(Låt den rätte komma in)
(eng.: Let the right one in) 2004
by John Ajvide Lindqvist

Låt den rätte komma in is a vampire fiction novel by Swedish writer John Ajvide Lindqvist. The title refers to the Morrissey song "Let the Right One Slip In", and the element of vampire folklore which says that vampires cannot enter a house unless invited. It takes place in Blackeberg, a working class suburb of Stockholm, in the early 1980s. The book focuses on the darker side of humanity, dealing with issues such as existential anxiety, bullying, pedophilia and murder. It was a bestseller in the author's home country of Sweden and was translated into several languages, including English. A Swedish-language film by the same name, directed by Tomas Alfredson, was released in 2008 to widespread critical acclaim. An English-language film adaptation, directed by Matt Reeves, was released on October 1, 2010, titled Let Me In.
The American version is called Let Me In because the publishers believed that the original title was too long. They first suggested the title be changed to Let Her In, but Lindqvist suggested Let Me In instead.

(Låt den rätte komma in)
(eng.: Let the right one in) 2008

Oskar, a bullied 12-year old, dreams of revenge. He falls in love with Eli, a peculiar girl. She can't stand the sun or food and to come into a room she needs to be invited. Eli gives Oskar the strength to hit back but when he realizes that Eli needs to drink other people's blood to live he's faced with a choice. How much can love forgive?

Alfredson, unfamiliar with the horror and vampire conventions, decided to tone down many elements of the novel and focus primarily on the relationship between the two main characters. Selecting the lead actors involved a year-long process with open castings held all over Sweden. In the end, then 11-year-olds Kåre Hedebrant and Lina Leandersson were chosen for the leading roles. They were subsequently commended by both Alfredson and film reviewers for their performances. The novel presents Eli as an androgynous boy, castrated centuries before by a sadistic vampire nobleman. The film handles the issue of Eli's gender more ambiguously: a brief scene in which Eli changes into a dress offers a glimpse of a suggestive scar but no explicit elaboration. When Oskar asks Eli to be his girlfriend, Eli tries to tell Oskar "I'm not a girl". Lindqvist had insisted on writing the screenplay himself. Alfredson, who had no familiarity with the vampire and horror genres, initially expressed skepticism at having the original author do the adaptation, but was very satisfied with the end result.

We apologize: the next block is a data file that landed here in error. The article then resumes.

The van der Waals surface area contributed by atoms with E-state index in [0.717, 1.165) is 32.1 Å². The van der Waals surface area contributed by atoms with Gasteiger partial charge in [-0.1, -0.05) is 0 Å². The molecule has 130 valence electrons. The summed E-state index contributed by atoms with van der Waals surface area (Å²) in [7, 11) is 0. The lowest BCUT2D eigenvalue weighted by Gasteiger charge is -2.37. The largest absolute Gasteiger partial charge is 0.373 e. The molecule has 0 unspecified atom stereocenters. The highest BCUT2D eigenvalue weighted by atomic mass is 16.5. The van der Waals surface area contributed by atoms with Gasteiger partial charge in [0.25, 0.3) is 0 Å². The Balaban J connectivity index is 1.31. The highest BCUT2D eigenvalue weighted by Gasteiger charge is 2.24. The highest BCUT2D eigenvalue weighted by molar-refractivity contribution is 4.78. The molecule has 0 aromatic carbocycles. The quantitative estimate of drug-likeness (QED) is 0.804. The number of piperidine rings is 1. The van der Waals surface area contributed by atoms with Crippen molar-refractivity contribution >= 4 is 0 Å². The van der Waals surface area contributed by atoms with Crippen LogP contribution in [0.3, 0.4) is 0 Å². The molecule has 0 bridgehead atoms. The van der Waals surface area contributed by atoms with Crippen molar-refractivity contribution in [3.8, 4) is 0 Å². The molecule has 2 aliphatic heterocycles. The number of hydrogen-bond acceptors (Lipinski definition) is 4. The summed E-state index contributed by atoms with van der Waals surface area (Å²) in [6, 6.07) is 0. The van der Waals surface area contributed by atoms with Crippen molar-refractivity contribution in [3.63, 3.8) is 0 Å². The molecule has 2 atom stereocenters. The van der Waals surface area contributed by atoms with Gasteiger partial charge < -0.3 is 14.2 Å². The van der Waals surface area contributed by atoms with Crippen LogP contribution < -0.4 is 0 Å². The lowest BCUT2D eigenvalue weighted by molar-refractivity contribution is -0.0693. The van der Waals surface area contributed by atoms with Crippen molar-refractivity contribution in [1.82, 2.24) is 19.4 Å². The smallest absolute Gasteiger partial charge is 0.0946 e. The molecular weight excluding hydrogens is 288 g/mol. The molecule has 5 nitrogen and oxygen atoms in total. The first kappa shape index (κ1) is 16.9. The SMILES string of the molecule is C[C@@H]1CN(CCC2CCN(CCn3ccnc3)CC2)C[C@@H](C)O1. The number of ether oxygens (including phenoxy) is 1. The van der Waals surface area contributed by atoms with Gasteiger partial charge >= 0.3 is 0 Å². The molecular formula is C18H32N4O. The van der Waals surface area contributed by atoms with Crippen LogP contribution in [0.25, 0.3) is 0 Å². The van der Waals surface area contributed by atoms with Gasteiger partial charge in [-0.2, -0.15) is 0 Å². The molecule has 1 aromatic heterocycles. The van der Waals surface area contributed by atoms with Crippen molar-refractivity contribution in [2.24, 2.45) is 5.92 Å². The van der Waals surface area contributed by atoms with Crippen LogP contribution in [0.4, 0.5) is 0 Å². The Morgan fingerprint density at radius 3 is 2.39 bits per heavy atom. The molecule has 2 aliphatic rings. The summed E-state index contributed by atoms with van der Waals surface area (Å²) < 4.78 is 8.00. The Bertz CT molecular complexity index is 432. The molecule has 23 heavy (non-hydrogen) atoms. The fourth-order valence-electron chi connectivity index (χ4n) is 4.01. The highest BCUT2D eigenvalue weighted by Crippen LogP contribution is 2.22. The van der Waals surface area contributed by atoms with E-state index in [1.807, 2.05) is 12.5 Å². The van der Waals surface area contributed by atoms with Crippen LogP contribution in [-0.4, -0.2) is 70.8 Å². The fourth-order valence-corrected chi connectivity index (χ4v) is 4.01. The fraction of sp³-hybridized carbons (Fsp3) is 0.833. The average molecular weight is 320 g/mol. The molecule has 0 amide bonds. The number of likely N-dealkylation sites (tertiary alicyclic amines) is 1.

> In the film's final scene (on a train), Oskar and Eli use Morse code to communicate. They are tapping out the letters P-U-S-S, which is Swedish for "small kiss".<
The film received widespread international critical acclaim and won numerous awards, including the "Founders Award for Best Narrative Feature" at the 2008 Tribeca Film Festival and the European Fantastic Film Festivals Federation's 2008 Méliès d'Or (Golden Méliès) for the "Best European Fantastic Feature Film", as well as four Guldbagge Awards from the Swedish Film Institute.

Director: Tomas Alfredson
Writter: John Ajvide Lindqvist
Starring: Kåre Hedebrant, Lina Leandersson, Per Ragnar
Running Time: 114min
Country: Sweden

Rating: 9/10

(Let me in) 2010

Interest in producing an English version of Let the Right One In began in 2007 shortly before it was released to audiences. In 2008, Hammer Films acquired the rights for the English adaptation and initially offered Tomas Alfredson, the director of the Swedish film, the opportunity to direct, which he declined. Matt Reeves was then signed to direct and write the screenplay. Reeves made several changes for the English version such as altering the setting from Stockholm to New Mexico and renaming the lead characters. The film's producers stated that their intent was to keep the plot similar to the original, yet make it more accessible to a wider audience.
The film received highly positive reviews from critics, becoming one of the best critically reviewed films of 2010. Many critics noted it as a rare Hollywood remake which stayed true to the original film from which it was based, while some criticized it for being too similar to the Swedish film in light of Reeves promoting the film as being a new take on the original novel. Chloë Moretz won several awards for her performance with critics praising the on-screen chemistry with her co-star, Kodi Smit-McPhee. An official comic book miniseries prequel titled Let Me In: Crossroadswas released after the film which establishes the back-story of Abby and ends where the theatrical film begins.

Director: Matt Reeves
Writter: Matt Reeves, Story: John Ajvide Lindqvist
Starring: Kodi Smit-McPhee, Chloë Grace Moretz, Elias Koteas, Richard Jenkins
Running Time: 116min
Country: United States

Rating: 7/10

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